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June 10, 2020

The Albanian Diaspora Vote: Infusing Democracy in Albania

Diaspora Voting is Critical for Albania’s Future

Democratic countries have political institutions that reflect the will of their citizens, and not the will of political leadership. Unfortunately, Albania is not one of these countries. Half of all Albanian citizens live abroad and most of them cannot easily vote, and none vote directly for their representatives in parliament.  Will this finally change in 2021?  Yes, no, maybe?  If the past is any indication of the future, then the final answer will be a resounding NO, but the answer should be YES for many reasons.

Increasing diaspora participation in elections would make it possible for over 1.4 million Albanian citizens who live outside the country to vote, and would increase democratic legitimacy in Albania.  As stated by the Albania’s State Ministry for Diaspora in July 2018,  “it is deemed that elections in Albania and the institutions deriving from them have incomplete ‘legitimacy’’.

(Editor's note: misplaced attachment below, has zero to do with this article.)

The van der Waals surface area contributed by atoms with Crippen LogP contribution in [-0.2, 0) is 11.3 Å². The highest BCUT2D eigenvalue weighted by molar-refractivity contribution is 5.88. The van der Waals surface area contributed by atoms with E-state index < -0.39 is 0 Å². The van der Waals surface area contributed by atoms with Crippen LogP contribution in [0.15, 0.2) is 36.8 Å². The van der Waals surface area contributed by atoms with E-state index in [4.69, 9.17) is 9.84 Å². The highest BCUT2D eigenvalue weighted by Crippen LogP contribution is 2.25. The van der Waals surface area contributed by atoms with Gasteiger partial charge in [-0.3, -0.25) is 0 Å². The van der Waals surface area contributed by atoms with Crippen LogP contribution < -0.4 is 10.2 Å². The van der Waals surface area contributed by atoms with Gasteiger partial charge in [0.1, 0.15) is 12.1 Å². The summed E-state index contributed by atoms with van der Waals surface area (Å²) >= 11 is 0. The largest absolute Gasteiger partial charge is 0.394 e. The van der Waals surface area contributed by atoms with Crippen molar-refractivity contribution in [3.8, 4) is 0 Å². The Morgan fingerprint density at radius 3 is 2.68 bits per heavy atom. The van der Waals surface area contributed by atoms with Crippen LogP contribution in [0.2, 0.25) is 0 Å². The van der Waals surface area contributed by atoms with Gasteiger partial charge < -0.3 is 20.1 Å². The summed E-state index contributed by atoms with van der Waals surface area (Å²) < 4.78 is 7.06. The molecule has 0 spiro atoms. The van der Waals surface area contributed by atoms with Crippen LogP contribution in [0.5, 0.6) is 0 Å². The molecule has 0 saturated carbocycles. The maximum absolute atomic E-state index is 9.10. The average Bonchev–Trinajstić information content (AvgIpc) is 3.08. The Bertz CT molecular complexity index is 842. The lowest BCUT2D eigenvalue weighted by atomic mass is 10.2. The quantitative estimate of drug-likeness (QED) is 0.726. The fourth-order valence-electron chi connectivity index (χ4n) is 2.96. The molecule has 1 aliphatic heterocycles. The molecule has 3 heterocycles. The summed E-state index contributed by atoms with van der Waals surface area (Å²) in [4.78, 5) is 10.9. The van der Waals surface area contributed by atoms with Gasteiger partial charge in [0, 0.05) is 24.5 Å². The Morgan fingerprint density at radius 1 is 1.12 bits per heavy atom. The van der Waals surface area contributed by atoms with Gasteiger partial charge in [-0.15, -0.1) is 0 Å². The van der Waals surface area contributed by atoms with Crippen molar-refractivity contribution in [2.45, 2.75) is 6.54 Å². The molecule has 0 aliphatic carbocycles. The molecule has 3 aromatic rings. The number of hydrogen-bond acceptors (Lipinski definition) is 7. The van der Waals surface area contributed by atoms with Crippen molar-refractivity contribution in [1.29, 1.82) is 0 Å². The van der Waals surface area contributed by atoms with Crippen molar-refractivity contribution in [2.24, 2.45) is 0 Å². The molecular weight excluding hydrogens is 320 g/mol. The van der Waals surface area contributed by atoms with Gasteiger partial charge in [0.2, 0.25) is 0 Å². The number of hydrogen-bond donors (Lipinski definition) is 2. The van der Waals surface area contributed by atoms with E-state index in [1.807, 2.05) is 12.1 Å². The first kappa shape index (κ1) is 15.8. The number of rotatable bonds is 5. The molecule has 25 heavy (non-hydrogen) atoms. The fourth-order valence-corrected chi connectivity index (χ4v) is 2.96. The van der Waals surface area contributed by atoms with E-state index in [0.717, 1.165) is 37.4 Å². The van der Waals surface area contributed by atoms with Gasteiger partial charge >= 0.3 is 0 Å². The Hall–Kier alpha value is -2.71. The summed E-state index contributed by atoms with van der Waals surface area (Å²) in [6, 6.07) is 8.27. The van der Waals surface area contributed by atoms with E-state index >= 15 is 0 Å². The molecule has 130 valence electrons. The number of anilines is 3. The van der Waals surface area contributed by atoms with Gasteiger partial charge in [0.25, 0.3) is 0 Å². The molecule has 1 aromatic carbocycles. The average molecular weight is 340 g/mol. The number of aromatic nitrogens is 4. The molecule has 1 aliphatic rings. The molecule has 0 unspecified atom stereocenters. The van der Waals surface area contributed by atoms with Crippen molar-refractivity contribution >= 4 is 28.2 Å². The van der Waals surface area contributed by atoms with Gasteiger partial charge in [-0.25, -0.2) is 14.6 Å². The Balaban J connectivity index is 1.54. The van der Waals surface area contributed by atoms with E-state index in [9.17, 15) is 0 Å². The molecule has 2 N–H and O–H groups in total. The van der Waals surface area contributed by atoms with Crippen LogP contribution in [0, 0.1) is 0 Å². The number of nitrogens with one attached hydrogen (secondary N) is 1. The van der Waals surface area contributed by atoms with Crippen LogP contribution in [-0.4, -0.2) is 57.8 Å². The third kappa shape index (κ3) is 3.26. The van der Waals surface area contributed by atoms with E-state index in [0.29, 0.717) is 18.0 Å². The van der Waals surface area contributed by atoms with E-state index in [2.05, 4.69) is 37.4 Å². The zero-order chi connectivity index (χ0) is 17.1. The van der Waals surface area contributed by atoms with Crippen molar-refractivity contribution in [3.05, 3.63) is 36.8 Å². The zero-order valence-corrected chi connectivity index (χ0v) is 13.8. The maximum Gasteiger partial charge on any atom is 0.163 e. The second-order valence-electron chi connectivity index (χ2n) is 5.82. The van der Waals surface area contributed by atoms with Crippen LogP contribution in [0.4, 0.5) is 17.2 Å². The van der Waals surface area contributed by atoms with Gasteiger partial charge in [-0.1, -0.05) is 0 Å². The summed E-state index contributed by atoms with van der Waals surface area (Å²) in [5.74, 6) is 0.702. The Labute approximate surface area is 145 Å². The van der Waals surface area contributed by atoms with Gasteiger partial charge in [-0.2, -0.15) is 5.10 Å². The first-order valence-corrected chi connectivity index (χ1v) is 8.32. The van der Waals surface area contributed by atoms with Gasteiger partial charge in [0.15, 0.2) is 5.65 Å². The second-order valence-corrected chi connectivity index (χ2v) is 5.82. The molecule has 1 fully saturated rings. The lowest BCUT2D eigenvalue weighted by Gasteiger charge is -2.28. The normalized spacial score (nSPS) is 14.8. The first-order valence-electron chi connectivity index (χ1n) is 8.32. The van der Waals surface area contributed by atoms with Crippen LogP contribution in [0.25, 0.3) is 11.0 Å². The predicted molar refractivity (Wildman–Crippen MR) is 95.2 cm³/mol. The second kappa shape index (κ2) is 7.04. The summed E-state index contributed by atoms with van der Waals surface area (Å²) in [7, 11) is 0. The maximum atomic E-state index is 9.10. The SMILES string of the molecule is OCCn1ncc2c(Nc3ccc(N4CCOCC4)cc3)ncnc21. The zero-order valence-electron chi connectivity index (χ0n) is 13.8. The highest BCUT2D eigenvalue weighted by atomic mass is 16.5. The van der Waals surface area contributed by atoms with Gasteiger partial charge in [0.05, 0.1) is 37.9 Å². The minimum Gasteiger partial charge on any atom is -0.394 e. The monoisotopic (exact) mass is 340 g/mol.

For a country such as Albania, the inclusion of its large diaspora in the political process represents an opportunity to increase the sense of Albanian identity around the world. Everyone should want an Albanian Diaspora that is strong and influential like the Irish, Indian, and Israeli diasporas, which maintain and strengthen their political, economic, and social connections to the homeland.  None of us should accept the idea of a weak diaspora and a weak country like we do now, and which is likely to be the case forever so long as both groups play as if they are in opposing teams.

Voting is the most basic form of political participation, and the best way to make the voice of Albanian diaspora heard.  Without diaspora voting there is less incentive for the diaspora to strengthen itself and for the diaspora and all institutions inside of Albania to work together for a better Albania. It just won’t happen otherwise.